This Helford river, or estuary, where luxuriant green woods and fields meet the sea, has long been recognised for its scenic beauty and biological importance.
The shoreline is over 47km in length and includes a wide range of habitats, from the exposed rocky coasts at the mouth to the steep-sided muddy inland creeks. Residents and visitors alike, appreciate the peaceful atmosphere, many taking to the water in boats, whilst commercial activities are closely linked to the sea or tourist industry.
Whilst statutory powers now exist for the conservation of key marine species and habitats, emphasis is still on the voluntary approach which is considered to be as important to achieve success in maintaining the area’s outstanding environmental quality through the co-operation of the estuary users. It is the intention to encompass the interests of all land-owners, users and visitors that underpins the VMCA’s approach, together with rigorous standards of data-collection and presentation.
Photo: Jeff Meadows
The Helford Estuary falls into the recently identified Fal and Helford Special Area of Conservation (SAC) which is complex, ranging from exposed to sheltered marine habitats and qualifying in respect of the following habitats:-
- Large shallow inlets and bays
- Atlantic salt meadows (Fal rather than Helford)
- Mudflats and sandflats not covered by seawater at low tide
- Sandbanks which are slightly covered by seawater at all times (The eelgrass beds and maerl are sub features)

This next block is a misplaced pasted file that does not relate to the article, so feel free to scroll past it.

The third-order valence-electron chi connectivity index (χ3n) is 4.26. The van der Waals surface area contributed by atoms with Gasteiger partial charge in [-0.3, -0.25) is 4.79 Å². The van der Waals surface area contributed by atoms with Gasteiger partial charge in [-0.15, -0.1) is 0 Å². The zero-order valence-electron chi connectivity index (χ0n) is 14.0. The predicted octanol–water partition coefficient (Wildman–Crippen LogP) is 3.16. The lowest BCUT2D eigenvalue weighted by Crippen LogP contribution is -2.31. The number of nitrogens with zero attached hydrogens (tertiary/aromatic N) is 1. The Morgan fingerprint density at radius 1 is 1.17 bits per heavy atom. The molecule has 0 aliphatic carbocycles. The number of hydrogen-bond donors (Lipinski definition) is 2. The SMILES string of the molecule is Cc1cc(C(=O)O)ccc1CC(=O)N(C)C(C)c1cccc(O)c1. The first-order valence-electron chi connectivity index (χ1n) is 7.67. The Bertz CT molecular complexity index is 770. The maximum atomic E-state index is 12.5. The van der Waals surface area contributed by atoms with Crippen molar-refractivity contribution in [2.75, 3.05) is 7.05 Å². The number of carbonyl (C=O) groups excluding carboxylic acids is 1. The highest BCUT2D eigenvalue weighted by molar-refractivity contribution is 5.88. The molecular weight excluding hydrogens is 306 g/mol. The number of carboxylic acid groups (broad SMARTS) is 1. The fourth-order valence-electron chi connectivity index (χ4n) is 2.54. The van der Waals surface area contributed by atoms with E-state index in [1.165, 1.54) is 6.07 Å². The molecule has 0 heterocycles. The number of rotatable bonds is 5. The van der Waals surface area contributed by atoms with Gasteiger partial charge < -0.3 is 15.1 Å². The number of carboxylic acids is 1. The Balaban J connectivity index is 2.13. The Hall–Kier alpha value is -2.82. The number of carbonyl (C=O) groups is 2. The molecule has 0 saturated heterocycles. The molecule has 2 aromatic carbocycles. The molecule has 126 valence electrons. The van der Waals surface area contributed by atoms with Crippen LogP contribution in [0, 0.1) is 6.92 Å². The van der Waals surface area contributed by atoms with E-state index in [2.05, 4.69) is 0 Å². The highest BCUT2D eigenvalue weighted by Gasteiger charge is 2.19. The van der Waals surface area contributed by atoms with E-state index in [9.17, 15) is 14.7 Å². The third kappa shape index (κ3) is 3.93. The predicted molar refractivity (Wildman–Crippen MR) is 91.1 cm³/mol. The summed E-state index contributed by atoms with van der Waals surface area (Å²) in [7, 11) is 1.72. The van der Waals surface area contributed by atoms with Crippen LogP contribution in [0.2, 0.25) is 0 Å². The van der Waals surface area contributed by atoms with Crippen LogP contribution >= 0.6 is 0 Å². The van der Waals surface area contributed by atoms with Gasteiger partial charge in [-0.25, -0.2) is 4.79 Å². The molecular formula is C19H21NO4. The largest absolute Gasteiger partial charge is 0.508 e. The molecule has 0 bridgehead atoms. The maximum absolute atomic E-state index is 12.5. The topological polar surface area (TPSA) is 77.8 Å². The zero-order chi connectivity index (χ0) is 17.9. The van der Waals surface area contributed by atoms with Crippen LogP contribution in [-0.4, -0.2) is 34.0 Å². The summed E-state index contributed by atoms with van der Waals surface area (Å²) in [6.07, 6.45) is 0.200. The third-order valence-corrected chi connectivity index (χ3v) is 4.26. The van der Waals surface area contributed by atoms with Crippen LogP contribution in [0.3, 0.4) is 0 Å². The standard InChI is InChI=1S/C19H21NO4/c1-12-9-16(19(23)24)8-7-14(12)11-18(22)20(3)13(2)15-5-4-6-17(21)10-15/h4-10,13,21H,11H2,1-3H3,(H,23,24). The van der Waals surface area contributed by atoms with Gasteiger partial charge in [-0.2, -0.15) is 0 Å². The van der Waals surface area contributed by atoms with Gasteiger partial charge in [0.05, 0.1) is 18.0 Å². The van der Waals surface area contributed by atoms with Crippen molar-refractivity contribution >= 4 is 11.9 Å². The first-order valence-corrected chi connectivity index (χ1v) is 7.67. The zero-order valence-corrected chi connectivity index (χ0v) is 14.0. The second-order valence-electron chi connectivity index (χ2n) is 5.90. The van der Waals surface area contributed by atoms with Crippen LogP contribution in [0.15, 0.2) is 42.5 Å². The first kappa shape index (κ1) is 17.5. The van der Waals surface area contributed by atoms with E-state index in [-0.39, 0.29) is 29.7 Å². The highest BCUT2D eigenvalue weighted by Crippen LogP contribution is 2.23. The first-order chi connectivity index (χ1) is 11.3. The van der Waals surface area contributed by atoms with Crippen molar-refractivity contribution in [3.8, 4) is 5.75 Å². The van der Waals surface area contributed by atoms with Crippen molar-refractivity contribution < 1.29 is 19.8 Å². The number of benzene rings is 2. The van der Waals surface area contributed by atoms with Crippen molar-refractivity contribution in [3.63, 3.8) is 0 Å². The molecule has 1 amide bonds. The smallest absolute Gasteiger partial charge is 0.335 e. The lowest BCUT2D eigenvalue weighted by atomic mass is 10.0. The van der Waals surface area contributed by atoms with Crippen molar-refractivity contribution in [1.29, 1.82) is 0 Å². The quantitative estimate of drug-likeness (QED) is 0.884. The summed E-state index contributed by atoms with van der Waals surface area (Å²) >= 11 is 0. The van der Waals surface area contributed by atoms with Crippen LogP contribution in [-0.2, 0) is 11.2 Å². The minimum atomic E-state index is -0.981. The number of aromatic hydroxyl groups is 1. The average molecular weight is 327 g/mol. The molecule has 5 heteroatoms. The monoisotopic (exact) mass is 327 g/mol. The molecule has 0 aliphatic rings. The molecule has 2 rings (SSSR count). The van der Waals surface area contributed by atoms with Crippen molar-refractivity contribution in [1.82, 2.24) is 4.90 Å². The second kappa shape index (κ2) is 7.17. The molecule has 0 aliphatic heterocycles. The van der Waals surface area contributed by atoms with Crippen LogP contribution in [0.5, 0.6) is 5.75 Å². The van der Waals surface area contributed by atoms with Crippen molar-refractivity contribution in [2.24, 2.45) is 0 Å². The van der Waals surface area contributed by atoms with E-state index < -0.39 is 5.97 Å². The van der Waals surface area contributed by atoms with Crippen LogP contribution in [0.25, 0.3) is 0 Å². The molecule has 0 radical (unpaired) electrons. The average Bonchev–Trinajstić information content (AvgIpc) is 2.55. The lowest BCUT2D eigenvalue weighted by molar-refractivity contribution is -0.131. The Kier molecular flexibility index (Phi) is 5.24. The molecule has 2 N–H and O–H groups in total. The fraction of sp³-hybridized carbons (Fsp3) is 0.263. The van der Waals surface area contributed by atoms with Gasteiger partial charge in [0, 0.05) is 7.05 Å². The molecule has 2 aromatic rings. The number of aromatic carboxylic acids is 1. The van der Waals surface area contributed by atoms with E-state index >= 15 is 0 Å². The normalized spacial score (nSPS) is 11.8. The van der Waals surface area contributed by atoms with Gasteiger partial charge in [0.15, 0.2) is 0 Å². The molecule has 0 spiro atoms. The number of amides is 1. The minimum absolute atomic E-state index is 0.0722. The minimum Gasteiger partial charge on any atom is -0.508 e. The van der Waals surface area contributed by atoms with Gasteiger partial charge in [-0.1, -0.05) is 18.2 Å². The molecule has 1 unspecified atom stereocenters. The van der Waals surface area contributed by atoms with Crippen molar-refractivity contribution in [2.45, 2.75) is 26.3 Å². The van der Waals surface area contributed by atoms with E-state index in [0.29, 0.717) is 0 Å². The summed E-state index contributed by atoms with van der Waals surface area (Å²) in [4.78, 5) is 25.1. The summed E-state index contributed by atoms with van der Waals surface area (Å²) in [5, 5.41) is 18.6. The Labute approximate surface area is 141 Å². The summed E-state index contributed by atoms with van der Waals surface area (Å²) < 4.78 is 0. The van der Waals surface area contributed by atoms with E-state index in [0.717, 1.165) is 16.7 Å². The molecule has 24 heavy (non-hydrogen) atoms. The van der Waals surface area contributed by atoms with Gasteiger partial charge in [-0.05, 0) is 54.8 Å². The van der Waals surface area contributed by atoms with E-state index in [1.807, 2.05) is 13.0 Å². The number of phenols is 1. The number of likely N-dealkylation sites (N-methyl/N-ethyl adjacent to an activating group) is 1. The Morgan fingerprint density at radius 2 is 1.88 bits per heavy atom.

The SAC also supports Biodiversity Action Plans (BAPs) for species and habitats. The Helford is one of the few locations where the Fan mussel (Atrina fragilis) survives in Britain, the whole estuary is a statutory Bass (Dicentrarchus labrax) Nursery Area and the native oyster fishery is important. It is the type locality of the rarely recorded Couch’s goby (Gobius couchi) and there is a wide diversity of marine communities associated with eelgrass, a rich algal flora and many south-westerly species.
Merthen Wood has been designated as a Site of Special Scientific Interest (SSSI). The shore at the mouth of The Helford from Rosemullion Head southward was one of the first intertidal SSSIs, followed more recently by much of the intertidal area within the estuary complex. The whole Helford River system falls locally into a Cornwall Area of Outstanding Natural Beauty and is identified by the Cornwall Wildlife Trust as a Cornwall Nature Conservation Site within Conrwall Council’s former Kerrier District.